Protecting elderly people from the heat this summer

As the scorching summer sun approaches, it’s crucial for aged care workers and those looking after the elderly to prepare for the challenges that come with the rising temperatures. According to meteorologists, Australia is set to experience a very hot summer season, with the El Niño climate pattern predicted. This means dry heat and potentially waves of it.

As we age, the body can experience a range of physiological changes that can mean older individuals are more vulnerable when it comes to heat-related concerns. This could include health issues such as:

  • Heatstroke
  • Dehydration
  • Heat exhaustion
  • Heat cramps
  • Hyponatremia (Low sodium levels)
  • Sunburn
  • Respiratory issues
  • Skin rashes

The risk for serious illness or even death from these heat-related health issues is exacerbated further for elderly people who live alone, are taking certain medications, and/or live with chronic medical conditions.

As aged care workers, it’s vital to have essential knowledge around managing hot weather to provide the best care and ensure the safety and wellbeing of older people during the hottest time of year.


Hydrate during summer


Prevention is protection for the elderly in summer

First things first — prevention is protection. By taking care to effectively manage the heat before it becomes a concern, we can protect elderly people and reduce their risk of suffering this summer.

Let’s get familiar with some of the key ways you can prevent heat-related issues for those in your care.

Creating a safe living environment: Keeping the home at a comfortable temperature is a must. If air conditioning is available, ensure it’s in good working order. If not, consider alternative methods such as strategically placing fans, using curtains or blinds to block sunlight, and promoting airflow by opening windows during cooler parts of the day.

Keeping cool outdoors: Spending time outdoors can be enjoyable and promote wellbeing, but when it’s hot outside extra precautions are often required. Aged care workers can create a safe environment by ensuring there’s shade available, scheduling outdoors time for the cooler parts of the day and using sunscreen and hats.

Dressing for the weather: Don’t overlook the impact of appropriate clothing for staying cool. In hot weather, opt to provide lightweight, loose-fitting garments made from breathable fabrics such as cotton for elderly people where possible.

Maintaining hydration: One of the most critical aspects of providing care for the elderly during summer is hydration. Aging can reduce the sensation of thirst, making it imperative for aged care workers to be proactive. Encourage regular water intake and offer hydrating foods like fruits and vegetables. Creating a schedule for water consumption can help and take note of signs of dehydration such as dry mouth, dizziness, or dark urine.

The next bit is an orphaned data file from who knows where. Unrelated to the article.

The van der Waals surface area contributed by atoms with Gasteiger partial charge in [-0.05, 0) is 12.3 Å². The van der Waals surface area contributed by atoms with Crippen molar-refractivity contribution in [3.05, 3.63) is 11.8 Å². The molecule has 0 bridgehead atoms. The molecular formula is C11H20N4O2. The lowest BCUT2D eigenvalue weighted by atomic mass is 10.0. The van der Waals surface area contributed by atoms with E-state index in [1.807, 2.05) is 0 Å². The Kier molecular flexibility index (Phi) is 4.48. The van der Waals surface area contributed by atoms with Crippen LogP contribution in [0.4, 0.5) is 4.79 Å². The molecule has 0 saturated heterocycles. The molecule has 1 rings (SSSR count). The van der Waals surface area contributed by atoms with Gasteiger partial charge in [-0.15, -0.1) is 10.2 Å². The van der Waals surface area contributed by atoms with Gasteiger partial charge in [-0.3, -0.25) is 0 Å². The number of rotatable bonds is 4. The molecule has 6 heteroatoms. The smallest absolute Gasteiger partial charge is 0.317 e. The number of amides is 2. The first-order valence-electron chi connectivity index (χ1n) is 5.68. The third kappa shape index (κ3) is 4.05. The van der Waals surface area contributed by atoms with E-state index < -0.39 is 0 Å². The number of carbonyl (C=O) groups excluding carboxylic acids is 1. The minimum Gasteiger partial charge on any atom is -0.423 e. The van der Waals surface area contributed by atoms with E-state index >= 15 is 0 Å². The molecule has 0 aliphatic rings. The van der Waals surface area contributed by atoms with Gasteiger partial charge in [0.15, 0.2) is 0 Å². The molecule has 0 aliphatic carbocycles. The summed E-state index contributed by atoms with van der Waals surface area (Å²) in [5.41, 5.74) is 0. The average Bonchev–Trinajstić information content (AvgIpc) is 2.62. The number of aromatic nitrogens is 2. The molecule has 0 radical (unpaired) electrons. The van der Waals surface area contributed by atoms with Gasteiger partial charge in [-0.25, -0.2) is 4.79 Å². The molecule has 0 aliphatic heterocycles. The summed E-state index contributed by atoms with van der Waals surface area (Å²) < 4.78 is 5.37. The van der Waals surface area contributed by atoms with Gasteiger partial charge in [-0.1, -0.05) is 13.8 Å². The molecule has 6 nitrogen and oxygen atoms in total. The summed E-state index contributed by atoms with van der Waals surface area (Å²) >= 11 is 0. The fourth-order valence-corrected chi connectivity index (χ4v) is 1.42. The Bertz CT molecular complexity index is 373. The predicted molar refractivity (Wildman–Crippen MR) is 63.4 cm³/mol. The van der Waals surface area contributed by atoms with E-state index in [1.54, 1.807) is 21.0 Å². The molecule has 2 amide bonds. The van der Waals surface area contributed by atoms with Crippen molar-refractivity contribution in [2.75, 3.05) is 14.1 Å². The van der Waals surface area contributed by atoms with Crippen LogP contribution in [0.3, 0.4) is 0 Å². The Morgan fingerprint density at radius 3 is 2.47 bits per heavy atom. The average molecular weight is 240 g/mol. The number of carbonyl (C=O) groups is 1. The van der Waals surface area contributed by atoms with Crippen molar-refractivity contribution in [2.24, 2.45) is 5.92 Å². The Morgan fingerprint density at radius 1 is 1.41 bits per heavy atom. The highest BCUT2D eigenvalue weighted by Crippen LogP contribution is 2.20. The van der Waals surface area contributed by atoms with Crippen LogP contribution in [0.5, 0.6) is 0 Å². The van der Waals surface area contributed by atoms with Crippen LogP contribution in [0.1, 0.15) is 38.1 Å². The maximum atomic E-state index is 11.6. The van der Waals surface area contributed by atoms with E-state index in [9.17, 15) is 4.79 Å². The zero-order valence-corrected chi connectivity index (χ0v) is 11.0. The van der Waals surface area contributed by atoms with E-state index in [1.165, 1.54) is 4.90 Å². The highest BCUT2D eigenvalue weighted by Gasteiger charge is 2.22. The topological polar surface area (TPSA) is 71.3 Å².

Checking in regularly: Keep checking in with the older individuals in your care during the summer, and encourage family, friends, and neighbours to do the same. The summer period can be isolating for many elderly people, so regular visits and calls can provide much-needed company as well as an opportunity to assess a person’s wellbeing in the heat.


stay in the shade


Knowing the signs of heat distress in aged care

Identifying signs of heat distress in older individuals is crucial to ensure their wellbeing, especially during the upcoming hot weather. Here’s a list of signs to look for:

Excessive sweating: While sweating is a natural response to heat, excessive sweating, especially when coupled with dehydration, can be a sign of heat distress.

Weakness and fatigue: Noticeable weakness, lethargy, or fatigue that is out of the ordinary for the individual.

Dizziness or light-headedness: Feeling unsteady or lightheaded can be indicative of heat-related issues, as it may suggest a drop in blood pressure.

Nausea or vomiting: Persistent nausea or vomiting may be a sign of heat distress, indicating potential dehydration.

Behaviour changes, confusion or disorientation: Heat can affect cognitive function, leading to confusion or disorientation. Pay attention to changes in mental alertness and mood.

Rapid pulse or breathing: An unusually fast or strong pulse may be a sign that the body is struggling to regulate its temperature. Increased respiratory rate, especially if breathing becomes rapid and shallow, may be an indication of heat distress.

Hot, dry skin or redness: If skin feels hot and dry to the touch, or appears unusually red, this could signal dehydration or sunburn and may require treatment.

Headache: Persistent or severe headaches can be a symptom of heat-related issues and should not be ignored.

Dark urine: Concentrated or dark urine may suggest dehydration. Adequate fluid intake is crucial to maintain proper hydration.

Muscle cramps or weakness: Heat can contribute to muscle cramps or weakness, and can be related to an imbalance in electrolytes from excessive sweating.

Fainting: If an elderly person faints or loses consciousness, it is a severe sign of heat distress and requires immediate medical attention.

The older people in your care are more susceptible to heat-related complications, and early detection is key to preventing severe outcomes. If you notice any of these signs this summer, make sure you take appropriate stop to provide fluids, cool the individual down, and seek medical attention as necessary.

By being vigilant, we can keep elderly people safe and comfortable even as the weather heats up. For more support, this Better Health fact sheet can help.

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